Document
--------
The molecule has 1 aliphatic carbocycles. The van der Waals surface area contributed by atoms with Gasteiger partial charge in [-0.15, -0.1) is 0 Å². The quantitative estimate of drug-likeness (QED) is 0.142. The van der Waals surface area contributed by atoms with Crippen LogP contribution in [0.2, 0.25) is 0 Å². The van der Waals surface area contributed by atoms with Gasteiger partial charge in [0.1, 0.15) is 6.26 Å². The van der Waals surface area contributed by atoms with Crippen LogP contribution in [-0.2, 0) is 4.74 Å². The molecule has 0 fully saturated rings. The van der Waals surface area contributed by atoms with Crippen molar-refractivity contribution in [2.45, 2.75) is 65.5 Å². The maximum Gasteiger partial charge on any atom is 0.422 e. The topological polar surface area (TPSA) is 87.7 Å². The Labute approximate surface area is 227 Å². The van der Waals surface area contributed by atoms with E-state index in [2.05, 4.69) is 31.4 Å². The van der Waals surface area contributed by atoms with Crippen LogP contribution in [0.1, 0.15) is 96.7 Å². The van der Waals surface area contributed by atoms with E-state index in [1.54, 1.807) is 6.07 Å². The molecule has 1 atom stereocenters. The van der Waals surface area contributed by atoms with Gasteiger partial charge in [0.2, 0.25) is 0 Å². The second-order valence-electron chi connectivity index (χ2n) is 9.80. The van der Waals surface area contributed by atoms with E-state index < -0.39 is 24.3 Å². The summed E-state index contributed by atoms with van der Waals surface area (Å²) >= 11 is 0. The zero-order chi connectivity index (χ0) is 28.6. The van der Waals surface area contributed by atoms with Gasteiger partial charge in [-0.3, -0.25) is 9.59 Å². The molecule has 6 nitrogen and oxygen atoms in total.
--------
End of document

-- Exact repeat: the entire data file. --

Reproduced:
The molecule has 1 aliphatic carbocycles. The van der Waals surface area contributed by atoms with Gasteiger partial charge in [-0.15, -0.1) is 0 Å². The quantitative estimate of drug-likeness (QED) is 0.142. The van der Waals surface area contributed by atoms with Crippen LogP contribution in [0.2, 0.25) is 0 Å². The van der Waals surface area contributed by atoms with Gasteiger partial charge in [0.1, 0.15) is 6.26 Å². The van der Waals surface area contributed by atoms with Crippen LogP contribution in [-0.2, 0) is 4.74 Å². The molecule has 0 fully saturated rings. The van der Waals surface area contributed by atoms with Crippen molar-refractivity contribution in [2.45, 2.75) is 65.5 Å². The maximum Gasteiger partial charge on any atom is 0.422 e. The topological polar surface area (TPSA) is 87.7 Å². The Labute approximate surface area is 227 Å². The van der Waals surface area contributed by atoms with E-state index in [2.05, 4.69) is 31.4 Å². The van der Waals surface area contributed by atoms with Crippen LogP contribution in [0.1, 0.15) is 96.7 Å². The van der Waals surface area contributed by atoms with E-state index in [1.54, 1.807) is 6.07 Å². The molecule has 1 atom stereocenters. The van der Waals surface area contributed by atoms with Gasteiger partial charge in [0.2, 0.25) is 0 Å². The second-order valence-electron chi connectivity index (χ2n) is 9.80. The van der Waals surface area contributed by atoms with E-state index < -0.39 is 24.3 Å². The summed E-state index contributed by atoms with van der Waals surface area (Å²) >= 11 is 0. The zero-order chi connectivity index (χ0) is 28.6. The van der Waals surface area contributed by atoms with Gasteiger partial charge in [-0.3, -0.25) is 9.59 Å². The molecule has 6 nitrogen and oxygen atoms in total.